I am having fun pronouncing “urbs.”
Even more fun are the histories of Servus Rick.
It’s intriguing that the poetry is so about the rhythm. Word order is of little to no consquence: not even a possessive adjective has to stick next to its noun! How do people read a Latin sentence? Since you can’t just read it left to right, you must be doing something else. Instead of studying I have been thinking up two alternative ways of reading a Latin sentence:
1. Travel left to right, and when a word appears out of logical order, pull it up onto a siding and let it wait there. When you find where it should go, have it pulled off the siding onto the main track and engage it. Maybe you need a switchyard.
2. Scan both ways a few times. Throw all the words into a puzzle box. Jiggle the box and examine the puzzle-piece peninsulas and inlets. Those are the inflection endings. Stare at them until you see how they can all go together. When they are all together, the picture (the sense) will appear.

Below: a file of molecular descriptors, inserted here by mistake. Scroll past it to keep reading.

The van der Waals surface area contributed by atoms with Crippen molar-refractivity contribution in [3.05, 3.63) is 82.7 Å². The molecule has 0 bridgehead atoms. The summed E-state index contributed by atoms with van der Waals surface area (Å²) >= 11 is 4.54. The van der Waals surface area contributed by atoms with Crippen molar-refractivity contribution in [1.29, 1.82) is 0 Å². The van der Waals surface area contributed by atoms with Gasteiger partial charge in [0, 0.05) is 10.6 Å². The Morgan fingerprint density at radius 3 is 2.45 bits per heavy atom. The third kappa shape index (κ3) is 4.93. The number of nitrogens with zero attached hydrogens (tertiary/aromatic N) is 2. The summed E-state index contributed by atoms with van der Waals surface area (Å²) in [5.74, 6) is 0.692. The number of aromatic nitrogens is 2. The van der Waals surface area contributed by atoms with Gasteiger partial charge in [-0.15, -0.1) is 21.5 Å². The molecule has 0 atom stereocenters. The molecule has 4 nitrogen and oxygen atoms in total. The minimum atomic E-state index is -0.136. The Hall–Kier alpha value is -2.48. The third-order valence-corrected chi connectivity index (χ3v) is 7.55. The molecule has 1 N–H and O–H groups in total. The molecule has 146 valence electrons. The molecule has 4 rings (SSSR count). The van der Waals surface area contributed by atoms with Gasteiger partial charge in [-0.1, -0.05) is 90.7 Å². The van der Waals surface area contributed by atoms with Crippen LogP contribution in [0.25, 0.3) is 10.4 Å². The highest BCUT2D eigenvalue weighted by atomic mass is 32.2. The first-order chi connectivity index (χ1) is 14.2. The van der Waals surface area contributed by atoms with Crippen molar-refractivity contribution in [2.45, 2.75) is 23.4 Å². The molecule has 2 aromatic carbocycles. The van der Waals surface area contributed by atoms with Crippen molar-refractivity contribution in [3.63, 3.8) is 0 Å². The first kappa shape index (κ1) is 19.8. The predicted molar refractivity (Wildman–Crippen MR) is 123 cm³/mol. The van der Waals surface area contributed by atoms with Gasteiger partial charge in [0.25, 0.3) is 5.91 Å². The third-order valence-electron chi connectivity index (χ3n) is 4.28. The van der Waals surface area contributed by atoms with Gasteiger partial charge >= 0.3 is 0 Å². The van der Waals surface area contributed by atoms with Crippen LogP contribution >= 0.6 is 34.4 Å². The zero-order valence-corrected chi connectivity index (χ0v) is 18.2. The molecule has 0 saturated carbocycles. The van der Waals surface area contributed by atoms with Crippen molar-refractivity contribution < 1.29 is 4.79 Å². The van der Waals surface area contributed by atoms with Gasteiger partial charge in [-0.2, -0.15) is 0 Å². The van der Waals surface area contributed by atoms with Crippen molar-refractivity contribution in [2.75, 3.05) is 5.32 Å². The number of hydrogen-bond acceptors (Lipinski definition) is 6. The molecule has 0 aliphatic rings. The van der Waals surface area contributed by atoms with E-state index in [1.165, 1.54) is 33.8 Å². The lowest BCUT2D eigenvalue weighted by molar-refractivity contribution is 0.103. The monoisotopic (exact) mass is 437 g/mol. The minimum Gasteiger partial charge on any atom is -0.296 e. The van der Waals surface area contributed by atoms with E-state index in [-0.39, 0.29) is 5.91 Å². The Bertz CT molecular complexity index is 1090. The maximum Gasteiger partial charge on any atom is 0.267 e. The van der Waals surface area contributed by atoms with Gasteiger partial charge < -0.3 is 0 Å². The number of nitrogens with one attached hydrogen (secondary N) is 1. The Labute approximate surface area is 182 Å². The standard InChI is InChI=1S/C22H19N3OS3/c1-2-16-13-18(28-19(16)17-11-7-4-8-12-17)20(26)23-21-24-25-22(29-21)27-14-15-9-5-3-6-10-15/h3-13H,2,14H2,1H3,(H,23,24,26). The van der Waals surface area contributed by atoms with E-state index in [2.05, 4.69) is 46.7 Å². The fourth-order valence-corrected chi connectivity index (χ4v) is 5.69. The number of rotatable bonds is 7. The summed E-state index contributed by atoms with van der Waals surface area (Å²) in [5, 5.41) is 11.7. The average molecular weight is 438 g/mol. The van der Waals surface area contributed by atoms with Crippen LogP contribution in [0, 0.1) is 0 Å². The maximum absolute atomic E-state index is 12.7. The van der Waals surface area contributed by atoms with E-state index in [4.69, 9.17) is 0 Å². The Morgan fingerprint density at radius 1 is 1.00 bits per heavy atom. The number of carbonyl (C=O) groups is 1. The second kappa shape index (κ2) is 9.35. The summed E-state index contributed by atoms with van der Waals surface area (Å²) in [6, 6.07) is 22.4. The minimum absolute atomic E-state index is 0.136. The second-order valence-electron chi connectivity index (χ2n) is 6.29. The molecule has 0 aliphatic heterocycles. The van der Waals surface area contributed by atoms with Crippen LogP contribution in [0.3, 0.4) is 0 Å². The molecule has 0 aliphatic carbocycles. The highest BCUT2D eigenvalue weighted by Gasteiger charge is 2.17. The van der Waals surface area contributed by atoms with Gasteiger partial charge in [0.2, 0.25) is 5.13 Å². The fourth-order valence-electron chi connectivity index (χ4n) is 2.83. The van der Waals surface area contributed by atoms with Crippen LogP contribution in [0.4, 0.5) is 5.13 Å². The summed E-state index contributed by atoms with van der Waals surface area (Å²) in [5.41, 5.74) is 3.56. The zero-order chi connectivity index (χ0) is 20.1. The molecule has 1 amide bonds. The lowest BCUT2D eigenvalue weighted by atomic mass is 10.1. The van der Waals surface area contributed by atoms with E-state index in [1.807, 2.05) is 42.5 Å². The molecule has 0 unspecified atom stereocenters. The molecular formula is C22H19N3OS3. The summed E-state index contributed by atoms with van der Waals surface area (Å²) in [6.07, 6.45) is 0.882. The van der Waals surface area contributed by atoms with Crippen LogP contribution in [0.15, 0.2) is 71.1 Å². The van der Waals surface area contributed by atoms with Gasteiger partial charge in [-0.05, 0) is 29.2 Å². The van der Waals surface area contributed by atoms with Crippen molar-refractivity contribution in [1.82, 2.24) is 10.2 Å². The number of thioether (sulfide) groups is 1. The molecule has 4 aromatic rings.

However, it seems likely that you just look for a noun and a verb and then scan back and forth some more, looking for things to associate with them. Alas, is that right?
How do people read a Latin sentence?
Much more easily than they read a line of Latin verse!
Depending on the difficulty of the sentence (I’m looking at *you*, Cicero) you’ll have resort to 2 and scan a few times. However, what you’re shooting for is 1.
And, oh yeah… urps.
Gratias tibi, Magister. It is a help to have a proper target identified.